After two wonderful days of sailing we reached Peniche. We actually wanted to continue, but we ran out of wind on the way. Not that bad, we thought, but we were warned about Peniche.
The harbor on the outskirts of the village is very quiet, we didn't have to endure swell from the fishing boats at our berth. So we were able to sit out for two good days. We took a look at the place, had the necessary repairs carried out and finally ate in a restaurant in Portugal.
Jens lost an inlay on the crossing to Peniche, which he was able to put back in his tooth immediately. On Monday morning he was standing in front of the practice at 10 a.m., was given an appointment for 4 p.m. and at 4:15 p.m. the tooth was fine again.
There is also a supplier for yacht electronics in Peniche, we got a T-piece for the NMEA bus and were finally able to connect an electronic toy ordered in Germany - a NMEA-to-Wifi device. It is now possible to transfer the ship electronics data to the smartphones. Funny, useful and a nice toy. If we see another ship on the way, we can call up the ship data on our cell phone and no longer have to go down and look at the navigation computer.
However, there are disadvantages. We use the Navionics app, on which we have installed the latest nautical charts. The disadvantage is that the ships do not disappear from the map when the transmitter is no longer received. We don't yet know why. When we restart the app, everything is clean again. So let's see at the moment how old the last transmission is. If it is older than a few minutes, it is usually a ghost ship.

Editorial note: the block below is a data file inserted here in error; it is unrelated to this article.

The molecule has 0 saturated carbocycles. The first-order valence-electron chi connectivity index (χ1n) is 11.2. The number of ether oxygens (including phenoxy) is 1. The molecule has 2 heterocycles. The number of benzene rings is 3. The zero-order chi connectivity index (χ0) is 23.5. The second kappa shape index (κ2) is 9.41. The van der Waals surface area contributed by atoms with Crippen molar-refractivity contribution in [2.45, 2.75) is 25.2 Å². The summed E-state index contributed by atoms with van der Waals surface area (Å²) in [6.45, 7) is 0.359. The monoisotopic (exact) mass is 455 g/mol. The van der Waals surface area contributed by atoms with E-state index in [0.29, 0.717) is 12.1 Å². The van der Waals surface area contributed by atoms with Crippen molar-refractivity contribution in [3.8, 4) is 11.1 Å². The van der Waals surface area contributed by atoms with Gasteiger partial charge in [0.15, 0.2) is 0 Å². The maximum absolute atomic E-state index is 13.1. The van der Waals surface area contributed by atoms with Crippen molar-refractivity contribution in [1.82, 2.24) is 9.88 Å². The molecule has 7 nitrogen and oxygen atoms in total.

We only did a limited amount of sightseeing in Peniche. The place is very nice and a recommendation for a short stay. The supermarket is also not far away - it is halfway to the harbor master's office (the Story about the harbor master's office is here).
The port is dominated by an old castle, as in so many other places on the Portuguese coast. And there is also a museum here. In front of the castle there are palm trees - at last we also notice that we drove south.
Since we arrived here at the end of September, we are experiencing the change from high season to low season. All restaurants are open in the high season, practically none in the low season. The marina will be about half cheaper from October 1st.
Away from the tourist mile, Peniche is a sleepy place even in the season. People don't bustle on the main street, only a few sit in one of the street cafes. For this we can see cats, but only a few can be touched.
If you go into the small streets and alleys, you will find very nice corners in Peniche. The sea has partly eaten far into the rocks. The place is built on the cliffs.
It looks like a small fjord and at the end there are a few square meters of sandy beach where the children can play. This is how I imagine villages on the coast of Portugal.
Everywhere in Portugal you can find houses with tiled facades. I have not noticed this in this form in other countries. When I think of the magic that you have to use again and again with a painted facade (cleaning, regularly adding new paint on it), tiled facades seem very easy to maintain. If I call my own house again, I will probably stick it to the facade.
Hopefully that will be approved by the German building authorities. Or the house is not in Germany. I do not know yet. First continue sailing.
The Atlantic eats on the coast, like everywhere on our planet. Until he eats the rocks, we tourists have something to see and the Portuguese have their bays.
In any case, our sightseeing walk convinced us that we were in Peniche landed in the right place to sit out the doldrums.
What the woman is doing on the monument is not entirely clear to me. It looks to me like she's making lace.
I still had to take the photo here. A butcher shop in which chairs have been set up for customers to wait. Dear Jens Haase from the Haase butcher in Bonames - if you read this, think about it. Sometimes you have to wait a long time for you.
After two days of no wind there was wind again and we could continue sailing.